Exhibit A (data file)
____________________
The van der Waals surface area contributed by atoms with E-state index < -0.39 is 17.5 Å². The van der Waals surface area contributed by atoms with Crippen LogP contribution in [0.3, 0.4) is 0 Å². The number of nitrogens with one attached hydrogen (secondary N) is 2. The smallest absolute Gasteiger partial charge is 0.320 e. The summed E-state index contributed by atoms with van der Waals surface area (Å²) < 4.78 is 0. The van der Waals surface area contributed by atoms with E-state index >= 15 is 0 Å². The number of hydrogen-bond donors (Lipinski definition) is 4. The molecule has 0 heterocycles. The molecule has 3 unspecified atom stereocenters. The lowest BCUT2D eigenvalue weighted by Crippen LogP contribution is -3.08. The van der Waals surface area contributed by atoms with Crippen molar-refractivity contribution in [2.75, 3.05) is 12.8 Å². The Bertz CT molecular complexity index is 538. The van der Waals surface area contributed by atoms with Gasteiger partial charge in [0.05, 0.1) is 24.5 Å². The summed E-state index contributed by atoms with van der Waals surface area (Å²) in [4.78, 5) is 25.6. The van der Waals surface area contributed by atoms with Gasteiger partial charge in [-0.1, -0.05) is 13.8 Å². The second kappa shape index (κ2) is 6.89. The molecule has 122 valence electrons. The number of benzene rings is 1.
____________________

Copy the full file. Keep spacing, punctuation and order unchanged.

The van der Waals surface area contributed by atoms with E-state index < -0.39 is 17.5 Å². The van der Waals surface area contributed by atoms with Crippen LogP contribution in [0.3, 0.4) is 0 Å². The number of nitrogens with one attached hydrogen (secondary N) is 2. The smallest absolute Gasteiger partial charge is 0.320 e. The summed E-state index contributed by atoms with van der Waals surface area (Å²) < 4.78 is 0. The van der Waals surface area contributed by atoms with E-state index >= 15 is 0 Å². The number of hydrogen-bond donors (Lipinski definition) is 4. The molecule has 0 heterocycles. The molecule has 3 unspecified atom stereocenters. The lowest BCUT2D eigenvalue weighted by Crippen LogP contribution is -3.08. The van der Waals surface area contributed by atoms with Crippen molar-refractivity contribution in [2.75, 3.05) is 12.8 Å². The Bertz CT molecular complexity index is 538. The van der Waals surface area contributed by atoms with Gasteiger partial charge in [0.05, 0.1) is 24.5 Å². The summed E-state index contributed by atoms with van der Waals surface area (Å²) in [4.78, 5) is 25.6. The van der Waals surface area contributed by atoms with Gasteiger partial charge in [-0.1, -0.05) is 13.8 Å². The second kappa shape index (κ2) is 6.89. The molecule has 122 valence electrons. The number of benzene rings is 1.